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Neuromyelitis Optica Spectrum Disorder (NMOSD)

Let’s Talk About Neuromyelitis Optica Spectrum Disorder (NMOSD)

Often mistaken for multiple sclerosis, NMOSD can cause serious vision and mobility problems. Help is here.

    Our Pro PanelNeuromyelitis Optica Spectrum Disorder

    We went to some of the nation’s top experts in NMOSD to bring you the most up-to-date information possible.

    Benjamin M. Greenberg, M.D. headshot.

    Benjamin M. Greenberg, M.D.Director and Professor of Neurology

    Transverse Myelitis and Neuromyelitis Optica Program; University of Texas Southwestern Medical Center
    Dallas
    Michael Levy, M.D. headshot.

    Michael Levy, M.D.Director and Associate Professor of Neurology

    NMO Clinic and Research Laboratory and Massachusetts General Hospital
    Boston
    Maureen Mealy, Ph.D., R.N. headshot.

    Maureen Mealy, Ph.D., R.N.Adjunct Associate Professor of Neurology

    Johns Hopkins University School of Medicine
    Baltimore

    Frequently Asked QuestionsNeuromyelitis Optica Spectrum Disorder (NMOSD)

    Is NMOSD often mistaken for MS?

    It can be, because the symptoms—blurry vision, impaired mobility—can be similar and even MRI scans can be misleading. Also, the two conditions affect mostly women. But there are differences. NMOSD attacks take place during a shorter period of time, are worse, and leave people more disabled. People tend to be older—on average, in their late 30s and 40s, instead of in their 20s. And 80% of people with NMOSD have specific antibodies not found in MS.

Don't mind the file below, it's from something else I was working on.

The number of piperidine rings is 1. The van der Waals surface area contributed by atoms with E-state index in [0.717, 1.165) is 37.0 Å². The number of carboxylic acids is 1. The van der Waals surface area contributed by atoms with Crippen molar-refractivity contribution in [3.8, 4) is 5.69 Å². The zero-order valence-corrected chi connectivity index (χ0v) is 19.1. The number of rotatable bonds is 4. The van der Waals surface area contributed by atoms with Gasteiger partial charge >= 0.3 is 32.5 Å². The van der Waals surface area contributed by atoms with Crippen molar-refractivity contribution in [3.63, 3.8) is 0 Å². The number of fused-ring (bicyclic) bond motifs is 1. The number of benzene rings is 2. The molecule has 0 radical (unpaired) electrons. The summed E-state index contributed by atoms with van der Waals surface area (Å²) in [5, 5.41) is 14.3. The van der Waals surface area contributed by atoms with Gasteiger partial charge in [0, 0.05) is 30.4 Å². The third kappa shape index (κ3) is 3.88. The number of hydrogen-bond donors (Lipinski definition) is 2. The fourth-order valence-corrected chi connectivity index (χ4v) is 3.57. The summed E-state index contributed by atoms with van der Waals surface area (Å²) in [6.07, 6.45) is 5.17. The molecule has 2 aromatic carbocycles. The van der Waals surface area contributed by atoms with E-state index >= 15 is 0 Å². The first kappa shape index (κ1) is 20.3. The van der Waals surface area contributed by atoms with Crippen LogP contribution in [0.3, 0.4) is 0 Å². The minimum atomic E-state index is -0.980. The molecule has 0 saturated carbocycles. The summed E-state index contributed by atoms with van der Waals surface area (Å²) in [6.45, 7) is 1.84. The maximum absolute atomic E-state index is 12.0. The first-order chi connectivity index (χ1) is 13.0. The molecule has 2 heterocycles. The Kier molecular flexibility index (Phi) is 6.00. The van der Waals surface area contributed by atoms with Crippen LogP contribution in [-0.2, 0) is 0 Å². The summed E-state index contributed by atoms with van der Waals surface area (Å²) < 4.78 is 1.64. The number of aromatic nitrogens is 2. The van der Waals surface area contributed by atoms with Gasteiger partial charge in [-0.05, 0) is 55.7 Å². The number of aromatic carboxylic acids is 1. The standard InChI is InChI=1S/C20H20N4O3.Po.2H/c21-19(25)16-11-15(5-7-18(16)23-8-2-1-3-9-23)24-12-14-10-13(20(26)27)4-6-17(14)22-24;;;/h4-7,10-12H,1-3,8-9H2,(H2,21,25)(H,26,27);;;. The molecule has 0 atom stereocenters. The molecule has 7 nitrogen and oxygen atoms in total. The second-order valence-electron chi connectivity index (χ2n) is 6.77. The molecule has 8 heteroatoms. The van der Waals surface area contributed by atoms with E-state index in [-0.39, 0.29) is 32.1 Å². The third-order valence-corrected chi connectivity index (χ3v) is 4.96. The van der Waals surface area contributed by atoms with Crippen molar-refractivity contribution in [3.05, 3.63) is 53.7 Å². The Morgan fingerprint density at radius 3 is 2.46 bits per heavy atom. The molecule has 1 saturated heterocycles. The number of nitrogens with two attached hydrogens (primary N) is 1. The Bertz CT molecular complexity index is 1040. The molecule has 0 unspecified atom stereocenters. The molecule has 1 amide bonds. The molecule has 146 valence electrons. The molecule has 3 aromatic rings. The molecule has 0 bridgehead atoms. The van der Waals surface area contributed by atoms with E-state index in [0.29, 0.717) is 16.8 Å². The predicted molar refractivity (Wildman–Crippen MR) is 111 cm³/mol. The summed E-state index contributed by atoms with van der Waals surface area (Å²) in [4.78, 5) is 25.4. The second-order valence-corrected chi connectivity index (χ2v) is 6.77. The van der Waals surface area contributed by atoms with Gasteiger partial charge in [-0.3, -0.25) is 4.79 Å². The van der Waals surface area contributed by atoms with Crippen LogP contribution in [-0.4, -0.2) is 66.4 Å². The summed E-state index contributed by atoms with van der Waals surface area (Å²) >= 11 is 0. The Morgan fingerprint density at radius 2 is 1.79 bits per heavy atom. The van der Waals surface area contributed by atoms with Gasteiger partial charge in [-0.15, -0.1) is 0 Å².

What is an NMOSD relapse?

    It’s another inflammatory attack of the central nervous system (CNS) that can leave you more disabled, especially if it occurs in the same place (like your spinal cord). About half of all NMOSD patients have relapses in the first year, so preventing these attacks is key. That’s why all NMOSD patients are put on immunosuppressant medications.

    How will I know if I have a relapse?

    The signs of another attack aren’t subtle, and the symptoms usually get worse over the course of a few days. If your first attack left you with recurring blurry vision, the second one might make you go blind in one eye or it may affect another part of your nervous system, like your legs or arms. But these relapses vary from person to person, and there’s some data that suggests preventative meds are associated with milder relapses.

    Will I need to be treated by a neurologist?

    Primary care doctors can treat NMOSD, but it also helps to have a neurologist who specializes in neuroimmune disorders—like multiple sclerosis (MS) or transverse myelitis (TM)—on your team, too. Even if you only see the neurologist once or twice a year, this specialist can work with your primary care provider to deal with changes in your health and keep your doctor informed about the latest research in the disease.

    Linda Rodgers

    Linda Rodgers

    @lindarodgers86

    Linda Rodgers is a former magazine and digital editor turned writer, focusing on health and wellness.